Jesus said, “Very truly, I tell you, servants are not greater than their master, nor are messengers greater than the one who sent them. If you know these things, you are blessed if you do them. I am not speaking of all of you; I know whom I have chosen. But it is to fulfill the scripture, ‘The one who ate my bread has lifted his heel against me.’ I tell you this now, before it occurs, so that when it does occur, you may believe that I am he. Very truly, I tell you, whoever receives one whom I send receives me; and whoever receives me receives him who sent me.”
The Last Supper, the story of Jesus’ meal with his disciples on the night he was betrayed in which he took bread and a cup and revealed them to be his body and blood, is one of the most important stories in all of Scripture. We recall that event every time we celebrate the Eucharist. John’s gospel, however, makes no reference to this sharing of bread and cup but instead tells the story of Jesus’ washing his disciples’ feet. Many of us think about this act on Maundy Thursday, when the liturgy includes a ritual foot washing. Though it has become an important yearly practice on that day, washing feet has never been an important ritual act for Christians in the same way that the Eucharistic meal has been. We might find this curious given Jesus’ statement, ‘so if I, your Lord and Teacher, have washed your feet, you also ought to wash one another’s feet. For I have set you an example, that you also should do as I have done to you’ (John 13:14-15).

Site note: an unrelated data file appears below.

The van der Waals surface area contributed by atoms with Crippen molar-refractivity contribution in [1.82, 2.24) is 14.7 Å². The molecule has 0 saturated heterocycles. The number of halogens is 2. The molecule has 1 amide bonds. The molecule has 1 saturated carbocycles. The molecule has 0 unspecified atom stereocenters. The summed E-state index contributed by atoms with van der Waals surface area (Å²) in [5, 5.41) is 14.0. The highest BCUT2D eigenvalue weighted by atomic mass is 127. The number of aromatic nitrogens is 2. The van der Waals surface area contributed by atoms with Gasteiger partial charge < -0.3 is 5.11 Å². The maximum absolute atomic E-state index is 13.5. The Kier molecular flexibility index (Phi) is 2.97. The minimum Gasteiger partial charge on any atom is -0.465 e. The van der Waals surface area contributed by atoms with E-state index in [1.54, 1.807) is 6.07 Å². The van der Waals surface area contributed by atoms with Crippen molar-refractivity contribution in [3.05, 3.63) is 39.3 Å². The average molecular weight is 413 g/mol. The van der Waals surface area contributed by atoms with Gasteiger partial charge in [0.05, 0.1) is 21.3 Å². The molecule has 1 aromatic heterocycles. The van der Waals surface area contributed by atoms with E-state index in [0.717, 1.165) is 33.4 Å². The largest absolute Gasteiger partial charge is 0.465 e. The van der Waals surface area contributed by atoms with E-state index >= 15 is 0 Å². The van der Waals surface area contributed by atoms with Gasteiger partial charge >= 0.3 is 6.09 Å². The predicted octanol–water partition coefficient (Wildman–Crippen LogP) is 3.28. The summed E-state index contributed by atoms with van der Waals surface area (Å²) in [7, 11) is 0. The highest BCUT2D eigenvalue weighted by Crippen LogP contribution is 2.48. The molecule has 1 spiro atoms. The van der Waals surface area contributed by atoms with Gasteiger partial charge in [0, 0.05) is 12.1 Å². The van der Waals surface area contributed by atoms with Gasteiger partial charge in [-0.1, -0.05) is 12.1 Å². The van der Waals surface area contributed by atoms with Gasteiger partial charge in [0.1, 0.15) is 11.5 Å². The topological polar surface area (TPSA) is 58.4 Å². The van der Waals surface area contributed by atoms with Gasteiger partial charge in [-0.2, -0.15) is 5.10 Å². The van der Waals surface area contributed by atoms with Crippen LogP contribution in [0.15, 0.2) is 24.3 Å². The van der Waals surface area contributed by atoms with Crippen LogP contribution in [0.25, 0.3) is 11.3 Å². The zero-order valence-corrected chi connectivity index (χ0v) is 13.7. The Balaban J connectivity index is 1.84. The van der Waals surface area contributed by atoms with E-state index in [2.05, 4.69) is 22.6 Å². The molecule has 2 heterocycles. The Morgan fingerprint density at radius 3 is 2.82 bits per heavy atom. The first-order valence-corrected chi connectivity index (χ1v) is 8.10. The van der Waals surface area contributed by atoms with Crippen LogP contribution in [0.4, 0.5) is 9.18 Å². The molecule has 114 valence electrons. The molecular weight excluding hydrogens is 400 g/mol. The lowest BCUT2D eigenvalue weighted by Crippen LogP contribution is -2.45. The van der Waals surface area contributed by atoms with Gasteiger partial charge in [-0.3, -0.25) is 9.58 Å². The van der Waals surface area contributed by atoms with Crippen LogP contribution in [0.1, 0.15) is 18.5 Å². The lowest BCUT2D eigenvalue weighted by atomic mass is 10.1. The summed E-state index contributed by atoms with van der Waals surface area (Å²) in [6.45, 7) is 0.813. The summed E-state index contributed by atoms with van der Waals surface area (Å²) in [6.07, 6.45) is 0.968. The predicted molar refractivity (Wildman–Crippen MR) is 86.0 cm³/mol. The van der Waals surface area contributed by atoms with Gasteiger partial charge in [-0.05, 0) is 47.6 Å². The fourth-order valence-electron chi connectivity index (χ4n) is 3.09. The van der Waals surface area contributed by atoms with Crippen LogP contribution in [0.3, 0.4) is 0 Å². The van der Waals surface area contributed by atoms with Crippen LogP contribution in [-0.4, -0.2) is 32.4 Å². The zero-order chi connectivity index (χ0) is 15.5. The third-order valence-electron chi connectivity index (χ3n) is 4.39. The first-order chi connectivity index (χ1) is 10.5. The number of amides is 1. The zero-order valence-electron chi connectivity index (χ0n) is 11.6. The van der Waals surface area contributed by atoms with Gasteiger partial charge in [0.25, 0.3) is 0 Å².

At the most basic level, Jesus tells us to wash feet, so we should do so if we have such an opportunity. But I think we must also see this command as a broader invitation to follow in his way of self-emptying love, which is revealed most shockingly and beautifully in this act of washing the dirty feet of his friends. Jesus has given us an example of reaching out to others in humility and love, and he commands us to do the same in our own way and our own time.
In our regular celebration of the Eucharist we often reflect on Jesus’ words at the Last Supper, ‘do this in remembrance of me.’ What if we were to do the same with Jesus’ invitation to love and serve others just as he did? What if we saw such acts of service as ways of drawing close to Christ just as we do with the sharing of bread and cup? May we remember that in offering such love to others, we offer it to Jesus himself.
Lord Jesus Christ, you have taught us that what we do for the least of our brothers, sisters, and siblings we do also for you: give us the will to be the servant of others as you were the servant of all, and gave up your life and died for us, but are alive and reign, now and for ever. Amen.
(adapted, from Common Worship: Times and Seasons)